The first exit polls are out, and most Republican voters were undecided until a few days ago. Moreover, the most recent GOP debates proved to be a very important factor for New Hampshire voters as well. Around a quarter of Democrats came to their decision within the last few days (via CNN):
Republican voters expressed deep worries about both the economy (three-quarters were very worried) and the threat of terrorism (6-in-10 very worried). About 9-in-10 said they were dissatisfied with the federal government, including about 4-in-10 who were angry about the way it was working. And for many, the dissatisfaction extends to the GOP itself. Half said they felt betrayed by politicians from the Republican Party, and about the same share said they wanted the next president to be from outside the political establishment.
Though Democrats voting on Tuesday were less apt to say they felt betrayed by their party or to express anger with the federal government, about three-quarters said they were worried about the economy. About 4-in-10 said they thought life for the next generation of Americans would be worse than life today, and 9-in-10 said they thought the nation's economy favored the wealthy.
Still, Democrats who went to the polls Tuesday -- to vote in a race featuring two seasoned politicians -- were more apt than Republicans to say they wanted the next president to have experience in politics, only about one-quarter said they preferred a president from outside the political establishment.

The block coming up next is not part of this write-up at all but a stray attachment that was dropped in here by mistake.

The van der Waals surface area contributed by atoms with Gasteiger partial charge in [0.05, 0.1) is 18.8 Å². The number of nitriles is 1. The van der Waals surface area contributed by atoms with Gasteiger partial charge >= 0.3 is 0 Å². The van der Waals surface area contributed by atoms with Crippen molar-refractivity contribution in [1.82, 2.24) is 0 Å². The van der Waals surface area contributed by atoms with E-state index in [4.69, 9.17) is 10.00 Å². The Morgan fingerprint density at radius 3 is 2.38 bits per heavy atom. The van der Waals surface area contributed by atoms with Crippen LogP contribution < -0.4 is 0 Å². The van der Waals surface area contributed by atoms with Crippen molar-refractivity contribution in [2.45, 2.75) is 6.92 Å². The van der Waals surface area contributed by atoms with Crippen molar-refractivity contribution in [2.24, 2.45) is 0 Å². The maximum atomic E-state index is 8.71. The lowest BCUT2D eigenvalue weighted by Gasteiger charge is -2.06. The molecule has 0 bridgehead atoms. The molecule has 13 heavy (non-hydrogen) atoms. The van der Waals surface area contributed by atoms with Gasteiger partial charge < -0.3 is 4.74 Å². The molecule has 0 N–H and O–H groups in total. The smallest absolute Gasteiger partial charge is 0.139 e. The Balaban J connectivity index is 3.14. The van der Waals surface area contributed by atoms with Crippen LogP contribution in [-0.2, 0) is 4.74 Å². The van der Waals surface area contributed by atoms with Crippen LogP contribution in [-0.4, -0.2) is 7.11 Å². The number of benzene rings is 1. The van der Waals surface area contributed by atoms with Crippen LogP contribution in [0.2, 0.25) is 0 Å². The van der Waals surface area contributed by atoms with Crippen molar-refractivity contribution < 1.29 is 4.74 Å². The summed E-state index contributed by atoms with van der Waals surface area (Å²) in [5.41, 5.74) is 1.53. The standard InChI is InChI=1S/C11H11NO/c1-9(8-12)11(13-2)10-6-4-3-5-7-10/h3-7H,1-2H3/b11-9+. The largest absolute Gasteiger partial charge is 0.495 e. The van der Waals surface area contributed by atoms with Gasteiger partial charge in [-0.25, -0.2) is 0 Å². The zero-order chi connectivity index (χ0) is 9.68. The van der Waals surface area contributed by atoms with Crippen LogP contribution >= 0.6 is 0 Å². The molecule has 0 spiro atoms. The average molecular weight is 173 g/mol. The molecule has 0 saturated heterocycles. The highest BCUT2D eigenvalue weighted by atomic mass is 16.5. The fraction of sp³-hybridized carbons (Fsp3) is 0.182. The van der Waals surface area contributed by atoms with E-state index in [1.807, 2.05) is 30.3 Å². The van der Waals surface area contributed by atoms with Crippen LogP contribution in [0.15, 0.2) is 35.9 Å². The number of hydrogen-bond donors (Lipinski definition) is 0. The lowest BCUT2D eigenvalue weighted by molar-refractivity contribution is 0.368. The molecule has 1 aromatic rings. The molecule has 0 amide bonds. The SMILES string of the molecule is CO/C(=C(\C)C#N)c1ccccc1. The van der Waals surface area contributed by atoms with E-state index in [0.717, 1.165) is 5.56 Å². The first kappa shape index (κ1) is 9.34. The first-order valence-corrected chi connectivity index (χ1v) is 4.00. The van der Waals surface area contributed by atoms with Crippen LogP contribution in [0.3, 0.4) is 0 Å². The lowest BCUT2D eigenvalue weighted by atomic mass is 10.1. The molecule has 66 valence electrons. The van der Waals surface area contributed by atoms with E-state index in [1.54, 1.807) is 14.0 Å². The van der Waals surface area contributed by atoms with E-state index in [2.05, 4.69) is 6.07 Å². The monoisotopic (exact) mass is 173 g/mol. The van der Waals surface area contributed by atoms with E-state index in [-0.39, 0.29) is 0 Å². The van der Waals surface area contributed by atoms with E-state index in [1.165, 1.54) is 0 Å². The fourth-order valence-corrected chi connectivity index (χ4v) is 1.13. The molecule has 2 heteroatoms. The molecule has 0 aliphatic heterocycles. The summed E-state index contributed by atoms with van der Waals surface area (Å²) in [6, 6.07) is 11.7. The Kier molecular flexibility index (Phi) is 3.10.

Only about one-quarter of Democrats said they made up their minds in the final days of the contest, well below the share of Republicans deciding late.
CNN’s political director David Chalian added that regarding independent voters, who make up the majority of registered voters in New Hampshire–they’re making up more of the electorate in the Democratic primary than the Republicans (41/35).
John King added that when it’s Sen. Bernie Sanders vs. Hillary Clinton with registered Democrats, it’s a close race. Sen. Sanders begins to pull ahead when independents are added into the mix.
Parting thought: Things could change, as New Hampshire polling isn’t the most accurate (via WaPo):
The truth is that New Hampshire primary polls are frequently wrong in predicting not only the margins of victory but also the winners.
• In 1980, a CBS poll showed Ronald Reagan beating George H.W. Bush by 45 points, though his actual margin of victory was 27 points.
• In 1984, the final Washington Post-ABC News poll had Walter Mondale tied with Gary Hart, and the final CNN poll had Mondale winning by six points. Hart won by nine.
• In 1988, Gallup had Bob Dole beating George H.W. Bush by eight points, and the Post-ABC poll had Dole up by three. Bush won by nine.
• In 1996, CNN-Time showed Dole winning by 15 points. Patrick Buchanan won by one point.
• In 2000, the average of all polls showed John McCain beating George W. Bush by eight points. McCain won by 18 points, more than twice what polls predicted. Though this was a larger average error than in 2008, it was not labeled a “fiasco.”
Why are polls often wrong? It’s not usually because of methodological issues but because of timing. When pollsters conclude their interviews (some by Friday, others as late as Sunday), many voters have not made up their minds. Exit polls show that 30 to 45 percent of voters make their decisions in the final three days of the campaign; 15 to 20 percent do so on Election Day itself.
Stay tuned for more updates.
UPDATE: GOP voters split between wanting an "outsider" over an establishment candidate.